PM’S town hall a point­less ges­ture ad­ding to po­lit­i­cal cyn­i­cism

PressReader - LStep Channel - PM’S town hall a point­less ges­ture ad­ding to po­lit­i­cal cyn­i­cism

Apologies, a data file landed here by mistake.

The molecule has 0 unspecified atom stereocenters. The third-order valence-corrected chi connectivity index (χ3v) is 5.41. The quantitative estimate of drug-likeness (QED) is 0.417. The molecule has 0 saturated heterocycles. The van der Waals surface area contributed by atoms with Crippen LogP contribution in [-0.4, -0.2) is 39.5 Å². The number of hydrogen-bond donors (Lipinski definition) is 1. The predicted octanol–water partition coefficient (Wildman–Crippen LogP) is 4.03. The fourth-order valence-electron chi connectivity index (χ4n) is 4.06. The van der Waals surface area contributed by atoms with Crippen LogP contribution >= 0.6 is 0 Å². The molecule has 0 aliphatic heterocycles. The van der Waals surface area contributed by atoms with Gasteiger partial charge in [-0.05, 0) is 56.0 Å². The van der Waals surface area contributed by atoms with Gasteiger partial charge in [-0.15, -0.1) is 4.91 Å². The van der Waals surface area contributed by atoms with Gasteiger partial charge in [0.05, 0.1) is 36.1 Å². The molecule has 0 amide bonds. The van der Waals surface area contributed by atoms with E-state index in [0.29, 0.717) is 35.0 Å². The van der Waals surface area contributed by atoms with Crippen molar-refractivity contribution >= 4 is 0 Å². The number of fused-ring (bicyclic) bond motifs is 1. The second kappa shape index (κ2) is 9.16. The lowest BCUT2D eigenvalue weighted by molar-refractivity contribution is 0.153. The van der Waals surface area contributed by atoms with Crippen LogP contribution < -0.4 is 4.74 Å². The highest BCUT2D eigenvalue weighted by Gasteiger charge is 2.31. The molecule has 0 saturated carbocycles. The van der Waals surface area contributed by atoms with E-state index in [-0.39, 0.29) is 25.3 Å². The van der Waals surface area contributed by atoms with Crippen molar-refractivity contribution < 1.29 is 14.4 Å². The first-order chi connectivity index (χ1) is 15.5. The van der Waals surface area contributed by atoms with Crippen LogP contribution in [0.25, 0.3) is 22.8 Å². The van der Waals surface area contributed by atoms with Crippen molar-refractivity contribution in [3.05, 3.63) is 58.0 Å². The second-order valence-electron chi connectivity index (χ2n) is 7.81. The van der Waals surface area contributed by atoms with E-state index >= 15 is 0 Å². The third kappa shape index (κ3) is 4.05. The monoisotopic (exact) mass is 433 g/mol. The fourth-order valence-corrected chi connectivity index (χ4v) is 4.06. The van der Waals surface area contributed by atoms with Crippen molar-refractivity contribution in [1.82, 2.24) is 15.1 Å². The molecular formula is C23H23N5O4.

Prime Min­is­ter Justin Trudeau came to Regina Thursday night to talk about jobs and the econ­omy.There was no planned an­nounce­ment. There was no sched­uled meet­ing with Saskatchewan Premier Scott Moe to sort out dif­fer­ences on the car­bon tax and other is­sues cru­cial to this prov­ince. (For this, Moe is far more at fault than Trudeau. That Moe chose not to re­ar­range his per­sonal sched­ule to at least fa­cil­i­tate a chance meet­ing with the prime min­is­ter of Canada is rather telling.)If Trudeau was truly about en­gag­ing those in Western Canada di­rectly af­fected by the slow­down in the oil econ­omy, he was ac­tu­ally two days too late. There was a rally in front of the Saskatchewan Leg­isla­tive Build­ing on Tuesday, with real peo­ple who are hurt­ing. Re­ally, Trudeau came here just so he could say he did. It was a point­less ges­ture.Not­with­stand­ing the fact that any prime min­is­ter in even the most hos­tile en­vi­ron­ment can find a friendly or at least civil au­di­ence, as Trudeau was hop­ing to find at the Univer­sity of Regina on Thursday, Trudeau’s name is lit­tle more than a punch­line in most of the West. Ad­mit­tedly, some of the ha­tred to­ward Trudeau is vis­ceral non­sense— a sit­u­a­tion all too com­mon in mod­ern-day pol­i­tics, where the leader be­comes a scape­goat for all woes. Harper ob­vi­ously ex­pe­ri­enced the same phe­nom­e­non from some on the left.But a lot of it is be­cause to­day’s pol­i­tics is less about find­ing so­lu­tions than ap­pear­ing to do so. Trudeau has mas­tered such the­atrics, but all politi­cians are play­ers.And the so­lu­tions are clearly not to be found in ei­ther these care­fully stage-man­aged town halls or sin­cere protest ral­lies that politi­cians al­ways seem to hi­jack for their own pur­pose. Right now, all they are ac­com­plish­ing is pil­ing on to the cyn­i­cism. That needs to change.Ad­mit­tedly, one gets why Trudeau and his strate­gists would have no in­ter­est in wad­ing into Tuesday’s pipe­line protests. We are long past the days when a prime min­is­ter is go­ing to wade through a crowd and get away with grab­bing a pro­tester by the throat, a la Jean Chre­tien.And not­with­stand­ing or­ga­nizer Cody Bat­ter­shill’s suc­cess in send­ing a mes­sage that the pro-pipe­line rally was to be based on “pos­i­tiv­ity, re­spect and in­clu­siv­ity” by ask­ing yel­low vest pro­test­ers to keep their vests and al­ter­na­tive views on is­sues like im­mi­gra­tion at home, Trudeau’s pres­ence at the event would have been a no-win sit­u­a­tion in such a po­lit­i­cally charged en­vi­ron­ment.Sure, union voices joined the Regina Cham­ber of Com­merce, Regina Mayor Michael Fougere and NDP MLAS. But life­time Se­nate ap­pointee Denise Bat­ters ham­mer­ing away on the evils of Bill C-69 pretty much en­sured ev­ery­one would leave with a po­lit­i­cal taint.The same could be said of Moe’s speech (in a wind chill that made it feel like -30 C) that noted how “we feel like we’ve been left out in the cold” and that “it feels like no one is lis­ten­ing to us”. Gee, imag­ine how the Jus­tice for Our Stolen Chil­dren teepee pro­test­ers must have felt when Moe wouldn’t meet with them this past sum­mer when the weather was great.Sir, you are not a pro­tester. You are a leader. And lead­er­ship has to be about slightly more than se­lec­tively meet­ing with whom you as­sume to be a friendly au­di­ence and telling them pretty much what they want to hear in a way that seems pos­i­tive to them.Sadly, that is to­day’s dis­course — politi­cians opt­ing to stage-man­age their own stage-man­aged events, or hi­jack some­one else’s, rather than talk­ing to each other about com­pro­mise and so­lu­tions.Sure, Trudeau is at least hold­ing non-par­ti­san pub­lic events in Western Canada that Harper wouldn’t dare hold.But can any­one in good con­science call that a pro­duc­tive di­a­logue? Are such stage-man­aged events now the sub­sti­tute for sub­stan­tive di­a­logue be­tween politi­cians that could pro­duce so­lu­tions? Or do our politi­cians now feel they are un­der no obli­ga­tion to talk to any­one other than those who share their views?

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